Farm to Table Local Food Demo by a Top Chef - Survive And Thrive TV
Michael Voltaggio's food is the result of a lifetime spent growing up with his brother, Bryan. As they grew, so did their connection to the kitchen, and they grew in their own sense of self as they explored what it means to be a chef.
When you see him, you see a man who has dedicated his life to his craft. When you eat his food, you taste not just what he made, but where he comes from—his environment, his family, and who he is at his core.
And when you read the book, VOLT ink., you get a chance to explore Michael and Bryan's world through their eyes. They take you on a journey that few people will ever experience: what it feels like to be them as they explore this world that only they could create.
After the Demonstration, here are a few things he had to say.
How did you know you wanted to become a chef?
MV: I've been doing it since I was 14 years old. It's the only thing I've ever done, so I think I just got into it and never got out of it. So I just ended up being a chef, and I stayed with it and found it as my creative vice. I would go to school and I played a lot of sports in high school and stuff like that, and I found that the favorite part of my day was the job that I had at night. So I found myself spending more time there and ultimately developing a career out of it.
As far as training goes, you also did an apprenticeship. What was that like?
It was great, I got on the job experience, and at the same time an education, so I got to step into my career and get the basics in the education at the same time. So when you get into an internship, I mean lots of people go to school first and then get into an internship after, and I got to sort of skip the whole school thing. But I had to work a lot harder than a lot of guys that were there. The people who were there had gone through school and training and stuff like that.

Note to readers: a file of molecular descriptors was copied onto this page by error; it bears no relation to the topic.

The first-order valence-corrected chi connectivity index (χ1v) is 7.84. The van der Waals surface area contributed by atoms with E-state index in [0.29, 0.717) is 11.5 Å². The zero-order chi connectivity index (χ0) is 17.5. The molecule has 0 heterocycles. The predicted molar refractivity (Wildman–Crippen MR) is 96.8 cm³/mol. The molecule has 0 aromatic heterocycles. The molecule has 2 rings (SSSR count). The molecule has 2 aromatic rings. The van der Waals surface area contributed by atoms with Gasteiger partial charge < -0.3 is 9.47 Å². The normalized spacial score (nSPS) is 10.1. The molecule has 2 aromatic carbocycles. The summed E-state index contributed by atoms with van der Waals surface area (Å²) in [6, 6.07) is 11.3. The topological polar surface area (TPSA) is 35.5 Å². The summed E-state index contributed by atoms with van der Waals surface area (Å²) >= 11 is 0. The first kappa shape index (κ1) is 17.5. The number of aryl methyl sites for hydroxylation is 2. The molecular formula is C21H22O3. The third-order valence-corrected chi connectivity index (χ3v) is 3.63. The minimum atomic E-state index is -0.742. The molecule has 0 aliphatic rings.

Is there an ingredient you don't really like to cook with?
I don't know that I have an ingredient that I don't like (thinks). Um, I couldn't think of one. I mean, one way I challenge myself is to take things that I don't necessarily love and try to make them in a way that I love them, or like them at least. So if people do usually like it then they'll love it if I do it. Does that make sense? Like I hated vegetables growing up as a kid, so I stared focusing on vegetable cookery. So broccoli, cauliflower, Brussels sprouts, things like that, and then I found that if I made them in a way that I actually enjoyed it, then people who do like those things would love it even more.